December 12, 2020: this Saturday marks the fifth anniversary of the historic adoption of the Paris Agreement. The world’s nations reached consensus to take on the existential threat of climate change—to protect our planet, the natural resources upon which we depend, our health, and our communities. The monumental victory gave us hope. Unbeknownst at the time, five years later we are reflecting on the leadership of business, rather than government, in charting the way toward a net zero future.

The Paris Agreement set a long-term goal to limit the increase of global warming to well below 2°C above pre-industrial levels while pursuing efforts to limit it to 1.5°C. Through this agreement, countries agreed to peak global GHG emissions as soon as possible and then rapidly reduce them to reach net zero emissions in the second half of this century, on the basis of equity.

As part of BSR’s work with We Mean Business, we advocated for the adoption of the global net zero goal in the Paris Agreement. We sought an international agreement that would catalyze private sector action, making the transition to a low-carbon economy inevitable, irreversible, and irresistible.

Setting Paris-aligned emissions reduction goals—or science-based targets—has since become the gold standard for sustainable business. More and more companies have committed to goals representing their fair share of meeting the Paris Agreement. Their aggregate weight is now sufficient to dent the global emissions trajectory. For example, companies committed to the Science-Based Targets initiative now have aggregate annual operational emissions of 1.8 Gt/year—if they were a country, this would make them the world’s fourth largest emitter.

More recently, the private sector is stepping up its ambition to build net zero value chains no later than 2050, thus contributing to reaching the Paris Agreement’s 1.5°C goal. Because collaboration is essential to achieving this, companies are increasingly working together—within and across industries—to scale their impact. One example is Transform to Net Zero, a cross-sector group of climate leaders with the vision of enabling an inclusive net zero economy no later than 2050.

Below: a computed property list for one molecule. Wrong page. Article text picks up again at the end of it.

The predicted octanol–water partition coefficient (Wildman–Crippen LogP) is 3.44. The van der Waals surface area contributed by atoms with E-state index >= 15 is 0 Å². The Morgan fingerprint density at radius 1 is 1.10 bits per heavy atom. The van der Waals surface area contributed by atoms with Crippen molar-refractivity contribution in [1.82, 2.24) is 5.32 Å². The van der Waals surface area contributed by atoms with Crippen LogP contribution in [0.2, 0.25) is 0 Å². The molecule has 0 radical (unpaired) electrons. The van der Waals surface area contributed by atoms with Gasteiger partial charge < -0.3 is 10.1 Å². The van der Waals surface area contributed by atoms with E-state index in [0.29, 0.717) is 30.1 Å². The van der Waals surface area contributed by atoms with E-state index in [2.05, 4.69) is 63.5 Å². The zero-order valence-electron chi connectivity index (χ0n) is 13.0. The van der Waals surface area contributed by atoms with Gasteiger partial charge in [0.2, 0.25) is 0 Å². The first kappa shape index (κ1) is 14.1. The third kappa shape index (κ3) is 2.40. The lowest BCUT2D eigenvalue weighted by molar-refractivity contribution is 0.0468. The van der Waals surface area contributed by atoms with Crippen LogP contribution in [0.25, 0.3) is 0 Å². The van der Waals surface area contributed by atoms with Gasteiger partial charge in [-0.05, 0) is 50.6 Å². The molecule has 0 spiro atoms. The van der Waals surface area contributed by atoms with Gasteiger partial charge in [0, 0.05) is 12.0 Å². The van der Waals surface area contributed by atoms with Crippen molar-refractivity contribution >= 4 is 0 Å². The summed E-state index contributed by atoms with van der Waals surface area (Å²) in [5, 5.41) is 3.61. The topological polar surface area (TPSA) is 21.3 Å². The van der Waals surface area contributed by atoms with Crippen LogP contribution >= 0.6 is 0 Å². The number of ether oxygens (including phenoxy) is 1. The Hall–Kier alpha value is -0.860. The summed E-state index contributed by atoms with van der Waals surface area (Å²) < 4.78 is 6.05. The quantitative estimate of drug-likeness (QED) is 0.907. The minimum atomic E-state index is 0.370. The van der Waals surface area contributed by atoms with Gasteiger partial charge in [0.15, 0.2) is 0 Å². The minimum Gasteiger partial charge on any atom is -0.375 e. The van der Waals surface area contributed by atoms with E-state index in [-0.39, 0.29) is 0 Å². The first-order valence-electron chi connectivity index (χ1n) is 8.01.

We sought an international agreement that would catalyze private sector action, making the transition to a low-carbon economy inevitable, irreversible, and irresistible.

The spike in business commitments to net zero targets is even more remarkable when considering the backdrop of regulatory weakness. However, 2020 is signaling an emergence of government leadership.

In September, the European Commission announced its plan to reduce EU greenhouse gas (GHG) emissions by at least 55 percent by 2030 compared to 1990 levels, putting it on a path toward climate neutrality by 2050.

At this year’s UN General Assembly, China—the world’s largest emitter—pledged to peak carbon emissions before 2030 and reach carbon neutrality before 2060. This commitment helps build desperately needed momentum to put the world on track to meet the Paris Agreement. However, with concerns about its current coal expansion, China’s forthcoming 14th five-year plan (2021-2025) will signal its first steps to reaching the 2060 goal.

Japan and South Korea recently also committed to carbon neutrality by 2050. Prime Minister Suga is focusing on green technologies as the driver of economic growth in Japan, the world’s fifth largest emitter. And the South Korean commitment followed the release of a Green New Deal, a national development strategy with an emphasis on expanding green jobs.  

In addition to these commitments from the EU and the three largest East Asian economies, a Biden Administration could put the Paris Agreement goals “within striking distance,” according to analysis from Climate Action Tracker. But the first challenges to reaching net zero emissions by 2050 are the near-term actions to cut carbon by 2030. Significant effort in this Decisive Decade is crucial to keep the world on track and avoid dangerous climate consequences.

Business action can demonstrate that the net zero economy is not merely possible but plausible.

As we reflect on the last five years and look ahead to the next five and beyond, we must remain laser-focused on results. National governments are now updating their pledges under the Paris Agreement, which will demonstrate how serious the public sector is in fulfilling their commitments. Business action can demonstrate that the net zero economy is not merely possible but plausible.

While ambitious climate policies are needed to catalyze business ambition, leading businesses will themselves continue to transition to a net zero, climate-resilient economy. We can no longer delay action, and we ought to seize the many opportunities before us to grow green jobs, improve air quality, deploy new products and services, and protect our communities.

Looking ahead to the Paris Agreement’s 10-year anniversary, BSR aims to make net zero corporate action so commonplace that there will be no doubt that we will make its vision a reality.